A titanium alloy that meets the requirement of the alloy composition B is exemplified by a Ti-5A1-2Zr-4Mo-4Cr alloy. This alloy may be incorporated with Si or Si and Sn to give the high-strength titanium alloy of the present invention.

The balance of the above-mentioned alloy compositions A and B is substantially titanium although it may contain other elements and unavoidable impurities in small amounts not harmful to the feature of the present invention.

The titanium alloy of the above-mentioned composition A permits recoiling owing to slow aging without adverse effect on strength and ductility after aging treatment, while contributing to improved productivity by coil rolling. In addition, it is comparable to its base alloy in strength and ductility if it undergoes aging treatment for an adequate time. Therefore, it will find use as the golf club face which, owing to its high strength and high coefficient of rebound, will drive a ball over a longer distance.

The titanium alloy of the above-mentioned composition B permits reheating in the forging step without adverse effect on strength, ductility, and toughness after aging treatment, thereby greatly improving yields. It will find use as jet engine fans and compressor disks which need uniform properties and high reliability. It expands the application areas of near-β alloys.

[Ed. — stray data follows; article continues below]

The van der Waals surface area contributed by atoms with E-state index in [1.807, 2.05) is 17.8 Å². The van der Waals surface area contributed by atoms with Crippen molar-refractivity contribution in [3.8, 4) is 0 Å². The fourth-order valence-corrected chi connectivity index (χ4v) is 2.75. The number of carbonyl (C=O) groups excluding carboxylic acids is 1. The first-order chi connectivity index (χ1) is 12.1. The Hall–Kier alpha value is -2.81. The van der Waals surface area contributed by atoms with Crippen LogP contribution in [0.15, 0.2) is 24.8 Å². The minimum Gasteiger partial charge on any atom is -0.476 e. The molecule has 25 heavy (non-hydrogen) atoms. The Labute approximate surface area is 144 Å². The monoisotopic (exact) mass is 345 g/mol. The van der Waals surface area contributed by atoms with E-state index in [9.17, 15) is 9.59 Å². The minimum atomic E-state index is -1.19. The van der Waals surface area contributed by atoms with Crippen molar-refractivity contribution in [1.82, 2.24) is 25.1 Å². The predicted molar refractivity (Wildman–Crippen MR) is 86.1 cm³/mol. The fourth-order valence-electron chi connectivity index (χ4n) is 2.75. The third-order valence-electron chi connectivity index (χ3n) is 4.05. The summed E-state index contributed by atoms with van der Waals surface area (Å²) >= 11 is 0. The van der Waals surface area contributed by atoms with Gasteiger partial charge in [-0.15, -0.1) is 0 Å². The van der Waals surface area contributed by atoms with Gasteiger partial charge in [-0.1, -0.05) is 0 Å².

The invention will be described in more detail with reference to the following examples, which are not intended to restrict the scope thereof. Obviously, many modifications and variations of the present invention are possible in the light of the teachings given above and later, and they are within the scope of the present invention.

EXAMPLE 1